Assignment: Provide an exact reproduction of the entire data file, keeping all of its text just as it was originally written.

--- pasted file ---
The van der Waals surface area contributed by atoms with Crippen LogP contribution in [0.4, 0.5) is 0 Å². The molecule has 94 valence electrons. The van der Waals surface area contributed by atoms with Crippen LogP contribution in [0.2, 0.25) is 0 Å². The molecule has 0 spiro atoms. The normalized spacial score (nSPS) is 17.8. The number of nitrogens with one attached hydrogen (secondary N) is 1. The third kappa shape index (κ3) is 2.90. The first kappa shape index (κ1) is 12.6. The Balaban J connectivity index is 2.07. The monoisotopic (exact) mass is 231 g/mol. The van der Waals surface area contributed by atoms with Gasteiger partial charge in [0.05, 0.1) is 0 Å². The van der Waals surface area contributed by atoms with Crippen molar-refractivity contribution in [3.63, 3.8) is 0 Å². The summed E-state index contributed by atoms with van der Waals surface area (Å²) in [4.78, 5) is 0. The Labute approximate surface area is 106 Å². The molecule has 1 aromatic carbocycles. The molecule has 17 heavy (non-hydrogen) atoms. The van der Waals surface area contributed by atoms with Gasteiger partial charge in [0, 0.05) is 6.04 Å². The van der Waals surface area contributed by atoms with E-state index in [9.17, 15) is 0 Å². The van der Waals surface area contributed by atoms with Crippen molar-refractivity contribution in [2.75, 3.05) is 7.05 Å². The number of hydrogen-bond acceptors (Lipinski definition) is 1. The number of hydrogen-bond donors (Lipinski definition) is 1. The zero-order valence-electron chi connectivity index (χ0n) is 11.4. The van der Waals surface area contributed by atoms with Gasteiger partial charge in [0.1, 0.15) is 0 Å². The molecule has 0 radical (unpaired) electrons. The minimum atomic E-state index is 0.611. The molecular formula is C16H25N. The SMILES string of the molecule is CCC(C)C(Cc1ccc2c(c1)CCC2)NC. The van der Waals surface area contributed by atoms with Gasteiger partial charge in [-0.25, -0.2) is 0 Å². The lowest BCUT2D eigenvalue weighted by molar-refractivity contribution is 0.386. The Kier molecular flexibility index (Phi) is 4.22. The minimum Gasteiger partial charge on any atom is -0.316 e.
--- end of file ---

The van der Waals surface area contributed by atoms with Crippen LogP contribution in [0.4, 0.5) is 0 Å². The molecule has 94 valence electrons. The van der Waals surface area contributed by atoms with Crippen LogP contribution in [0.2, 0.25) is 0 Å². The molecule has 0 spiro atoms. The normalized spacial score (nSPS) is 17.8. The number of nitrogens with one attached hydrogen (secondary N) is 1. The third kappa shape index (κ3) is 2.90. The first kappa shape index (κ1) is 12.6. The Balaban J connectivity index is 2.07. The monoisotopic (exact) mass is 231 g/mol. The van der Waals surface area contributed by atoms with Gasteiger partial charge in [0.05, 0.1) is 0 Å². The van der Waals surface area contributed by atoms with Crippen molar-refractivity contribution in [3.63, 3.8) is 0 Å². The summed E-state index contributed by atoms with van der Waals surface area (Å²) in [4.78, 5) is 0. The Labute approximate surface area is 106 Å². The molecule has 1 aromatic carbocycles. The molecule has 17 heavy (non-hydrogen) atoms. The van der Waals surface area contributed by atoms with Gasteiger partial charge in [0, 0.05) is 6.04 Å². The van der Waals surface area contributed by atoms with E-state index in [9.17, 15) is 0 Å². The van der Waals surface area contributed by atoms with Crippen molar-refractivity contribution in [2.75, 3.05) is 7.05 Å². The number of hydrogen-bond acceptors (Lipinski definition) is 1. The number of hydrogen-bond donors (Lipinski definition) is 1. The zero-order valence-electron chi connectivity index (χ0n) is 11.4. The van der Waals surface area contributed by atoms with Gasteiger partial charge in [0.1, 0.15) is 0 Å². The molecule has 0 radical (unpaired) electrons. The minimum atomic E-state index is 0.611. The molecular formula is C16H25N. The SMILES string of the molecule is CCC(C)C(Cc1ccc2c(c1)CCC2)NC. The van der Waals surface area contributed by atoms with Gasteiger partial charge in [-0.25, -0.2) is 0 Å². The lowest BCUT2D eigenvalue weighted by molar-refractivity contribution is 0.386. The Kier molecular flexibility index (Phi) is 4.22. The minimum Gasteiger partial charge on any atom is -0.316 e.